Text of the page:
I love the fact that Jesus arrived in such a gentle way, and in the midst of such painful circumstances. Many of our folks are in painful circumstances and need him to come to them gently this Christmas to soothe and to heal. All we need is “a little Christmas.”
A Mustard Seed Christmas
A Sermon on Luke 13:18-19, Psalm 137:1-4 and Luke 2:1-7
(Inspired by a meditation by Charlene Fairchild titled “A Mustard Seed Christmas,” gleaned from the Kir-Shalom website. Unfortunately the link, found on one of the Holy Christmas pages, is currently broken.)
There are times when it’s hard to sing. There are times when an ache in the body or soul becomes an ache in the throat when you try to sing. That was what God’s people experienced when they lost their home, Jerusalem, and were carried into exile in Babylon. “Let’s hear one of your hymns of Zion,” the Babylonians teased the homesick people. “How can we sing God’s song here?” they cried. They couldn’t! They put away their musical instruments.
It was the same years later when they finally were allowed to go home. They wanted to be able to sing songs of rejoicing when they reached Jerusalem, but they just couldn’t. They stared at the ruins of what had been their houses and God’s house, the temple, and tears flowed all over again.
They were home, but found that they were still in the shadowlands of grief. It is the same now when our lives are disrupted. How can we sing the Lord’s song in a strange land? Israel mourns in exile!
Indeed, the land of grief is a strange land. How can we sing “Joy to the World,”—I mean really sing it from the heart—without our life’s partner at our side, without those irreplaceable people we have lost? How can we sing when our hearts are heavy with concern and worry? Everyone else seems to be busy and happy, but the thought of pasting on a smile and pretending to be joyful is distinctly unappetizing.
Just when Mary needed to be at home in familiar surroundings with caring people as her due date drew near, the powers that be mandated a journey. Joseph and Mary became temporary exiles. It was not a jolly journey to Bethlehem. It is hard to imagine a more uncomfortable ride: to be nine months pregnant, bumping along on the back of a donkey. And then to go into labor in a strange place with nowhere to go.
The birth of Jesus went largely unnoticed in all the hubbub of the tax registration. The revelation of his birth was given only to a few shepherds—nobodies, inconsequential people. It was a small, fragile beginning for God’s act of salvation. Jesus truly was vulnerable. King Herod came close to succeeding in eliminating him. If Joseph hadn’t been listening for a word from God…Thank goodness he listened!
God’s way is often small and quiet. God often works in a mustard seed sort of way. The very kingdom of God is like a mustard seed that someone planted, a grown-up Jesus declared later. From the tiniest of all seeds, a great, hospitable tree grows! God grows his kingdom from tiny, humble beginnings. God planted a tiny, vulnerable mustard seed in Bethlehem. Yet the Virgin’s tiny boy is the Lord of the universe!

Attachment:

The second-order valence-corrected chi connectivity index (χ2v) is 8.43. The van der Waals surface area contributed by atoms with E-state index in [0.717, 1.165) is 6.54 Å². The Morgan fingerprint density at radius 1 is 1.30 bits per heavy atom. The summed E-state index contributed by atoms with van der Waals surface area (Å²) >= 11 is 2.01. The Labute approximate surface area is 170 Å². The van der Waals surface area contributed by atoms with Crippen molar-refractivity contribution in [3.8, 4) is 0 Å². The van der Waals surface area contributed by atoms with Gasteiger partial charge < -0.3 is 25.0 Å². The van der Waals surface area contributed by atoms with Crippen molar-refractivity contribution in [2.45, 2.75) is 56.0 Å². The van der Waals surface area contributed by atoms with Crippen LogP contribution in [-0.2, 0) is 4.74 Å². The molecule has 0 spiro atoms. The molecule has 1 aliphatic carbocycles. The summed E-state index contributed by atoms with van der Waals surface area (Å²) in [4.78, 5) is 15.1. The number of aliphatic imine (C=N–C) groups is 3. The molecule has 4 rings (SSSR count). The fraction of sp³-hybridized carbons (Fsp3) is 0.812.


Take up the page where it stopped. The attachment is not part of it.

Maybe what we need when we cannot rejoice in a big way at Christmas is a mustard seed Christmas. A tiny pinpoint of light is all that is needed, a tiny touch from Christ’s infant hand on your cheek. Just a tiny glimpse of the great big love that God has for you. The promise of God’s great, wonderful, everlasting kingdom is wrapped up in faith and hope the size of a mustard seed. The promise of God’s everlasting love for you is wrapped up in a mustard-seed sized package: his little Son in a manger.
A mustard seed Christmas. That’s what the first Christmas was: a mustard seed Christmas. Why not take heart and keep sowing all our own little mustard seeds of love at Christmas? One little kind word, one small act of reaching out in friendship and compassion is full of the promise of God.
A few Christmases ago I read a meditation that had really stuck with me. It was titled “A Mustard Seed Christmas.” The author, Charlene Fairchild, described the first Christmas after her mother died at too young an age from a horrible illness called Pick’s disease. It is very much like mad cow disease. It is another one of those diseases that kills the brain. As Christmas approached, Charlene could hardly bear the thought of participating and pretending to be joyful. The word “hope” sounded like something from a foreign language. Her husband reminded her that God works in a mustard seed sort of way, that God can take a tiny seed of faith and grow it into a kingdom of hope.
Somehow that went right to the heart of the matter for Charlene. Immediately she went into her kitchen and rummaged around in her spice cabinet. There it was! A jar of mustard seeds. She took one out and taped it to a piece of white paper and put it up on the mantelpiece in the living room. The mustard seed was her family’s first Christmas decoration that year.
If a tiny, almost invisible seed of faith is all you have this Christmas, if your will and ability to sing Christmas songs is small or non-existent because pain overshadows you, that is alright. A tiny seed is enough. In God’s way of working, a tiny baby born in painful circumstances becomes the Savior of all. Your tiny seed contains the promise of a wonderful hope.
My Christmas wish list for you and for the world is long. How I long for us all to be healed of sickness, and worry and strife and sorrow. How I long for peace, for things to work out in Iraq and Afghanistan so our dear ones can come home. How I wish the human family would learn to get along. My Christmas list is long! I know your list is long, too.
I wish for you even a tiny glimpse of how much God loves you, even a tiny recognition of his presence with you, THE Christmas gift that can never be taken away. I wish for you a mustard seed Christmas.